A substantially hemispherical second layer surrounding the first layer; and a substantially hemispherical phosphor layer formed in the second layer, wherein the second layer is the least. Having a property that causes the second layer to reflect light from the phosphor layer when the light is larger than a certain angle with respect to the location of the second layer; And having:
    Wherein the reflective layer at the top surface of the submount extends below a portion of the phosphor layer at a minimum.
  2. The device of claim 1.
    Wherein the second layer comprises a molded silicone.
  3. The device of claim 1.
    Wherein the second layer has a lower second index of refraction than the first index of refraction, and the phosphor layer has a lower index of refraction than the first index of refraction. A device having a third index of refraction greater.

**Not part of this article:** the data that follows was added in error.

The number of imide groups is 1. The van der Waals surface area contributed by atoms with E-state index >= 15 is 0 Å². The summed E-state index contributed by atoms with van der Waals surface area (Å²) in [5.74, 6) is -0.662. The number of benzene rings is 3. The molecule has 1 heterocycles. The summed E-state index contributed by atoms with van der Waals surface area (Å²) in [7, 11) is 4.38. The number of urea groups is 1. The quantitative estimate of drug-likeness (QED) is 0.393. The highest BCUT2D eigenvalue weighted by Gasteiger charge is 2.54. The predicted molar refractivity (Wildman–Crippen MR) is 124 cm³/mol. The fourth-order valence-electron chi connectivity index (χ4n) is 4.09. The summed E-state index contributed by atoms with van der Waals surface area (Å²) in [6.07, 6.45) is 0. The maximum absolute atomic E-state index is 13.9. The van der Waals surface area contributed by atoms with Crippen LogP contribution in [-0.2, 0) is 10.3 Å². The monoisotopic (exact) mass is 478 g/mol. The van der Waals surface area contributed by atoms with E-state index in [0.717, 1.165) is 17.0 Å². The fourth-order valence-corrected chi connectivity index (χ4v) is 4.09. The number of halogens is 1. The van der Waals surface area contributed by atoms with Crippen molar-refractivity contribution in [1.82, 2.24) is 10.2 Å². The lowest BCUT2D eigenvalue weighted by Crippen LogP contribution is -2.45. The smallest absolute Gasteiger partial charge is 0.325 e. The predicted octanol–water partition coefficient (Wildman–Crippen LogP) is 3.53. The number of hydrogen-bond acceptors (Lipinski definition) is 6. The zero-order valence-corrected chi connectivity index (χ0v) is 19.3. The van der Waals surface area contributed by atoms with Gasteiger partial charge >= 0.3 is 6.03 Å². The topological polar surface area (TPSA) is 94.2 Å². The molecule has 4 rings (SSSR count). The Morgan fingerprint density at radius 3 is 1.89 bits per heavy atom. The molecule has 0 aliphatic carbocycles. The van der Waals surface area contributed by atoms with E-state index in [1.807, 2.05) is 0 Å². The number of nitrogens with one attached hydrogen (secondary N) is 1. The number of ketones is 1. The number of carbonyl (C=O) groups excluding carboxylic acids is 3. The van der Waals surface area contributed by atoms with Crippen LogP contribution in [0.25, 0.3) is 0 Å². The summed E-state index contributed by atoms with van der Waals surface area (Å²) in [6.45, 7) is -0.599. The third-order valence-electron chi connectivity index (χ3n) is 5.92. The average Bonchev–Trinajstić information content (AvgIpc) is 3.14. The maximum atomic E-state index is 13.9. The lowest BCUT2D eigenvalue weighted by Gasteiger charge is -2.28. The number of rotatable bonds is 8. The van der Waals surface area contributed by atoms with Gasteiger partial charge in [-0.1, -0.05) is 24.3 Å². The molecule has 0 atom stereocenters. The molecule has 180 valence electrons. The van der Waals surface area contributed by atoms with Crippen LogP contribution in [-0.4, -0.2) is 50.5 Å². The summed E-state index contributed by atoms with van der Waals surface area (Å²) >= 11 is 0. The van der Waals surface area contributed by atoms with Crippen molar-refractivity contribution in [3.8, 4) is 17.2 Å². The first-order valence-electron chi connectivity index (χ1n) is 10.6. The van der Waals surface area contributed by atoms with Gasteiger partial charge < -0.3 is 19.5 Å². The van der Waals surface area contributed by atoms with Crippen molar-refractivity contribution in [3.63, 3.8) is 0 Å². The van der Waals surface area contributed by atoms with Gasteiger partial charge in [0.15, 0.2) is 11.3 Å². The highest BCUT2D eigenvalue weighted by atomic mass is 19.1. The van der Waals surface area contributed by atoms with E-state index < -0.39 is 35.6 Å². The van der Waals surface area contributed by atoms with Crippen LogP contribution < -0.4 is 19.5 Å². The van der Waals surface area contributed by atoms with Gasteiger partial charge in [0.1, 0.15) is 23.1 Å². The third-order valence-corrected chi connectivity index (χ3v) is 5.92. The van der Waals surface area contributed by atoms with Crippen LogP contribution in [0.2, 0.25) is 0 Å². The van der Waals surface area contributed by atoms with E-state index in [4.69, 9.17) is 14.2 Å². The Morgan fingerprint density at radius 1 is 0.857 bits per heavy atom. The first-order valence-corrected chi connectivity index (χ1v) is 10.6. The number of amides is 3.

4. The device of claim 1.
    Wherein the second layer is an air gap.
  5. The device of claim 1.
    Wherein the second layer is a sol-gel that has been dried.
  6. The device of claim 1.
    Wherein the second layer is a distributed Bragg reflector.
  7. The device of claim 1.
    Wherein the phosphor layer comprises phosphor powder infused in silicone.
  8. The device of claim 1, comprising:
    A device further comprising a transparent third layer surrounding the phosphor layer.
  9. The device of claim 1.
    Wherein the LED die emits blue light and the phosphor layer, when combined with the blue light, produces a portion of the blue light into light that produces white light. A device that has the characteristics of converting.
  10. A method for forming a light emitting device comprising:
    Providing a diode (LED) die that emits flip-chip light to the submount;
    Forming a reflective layer on the top surface of the submount having a reflectivity of 90% at a minimum for visible wavelengths;
    Forming a transparent, substantially hemispherical first layer in and encapsulating the LED die, the first layer having a first index of refraction;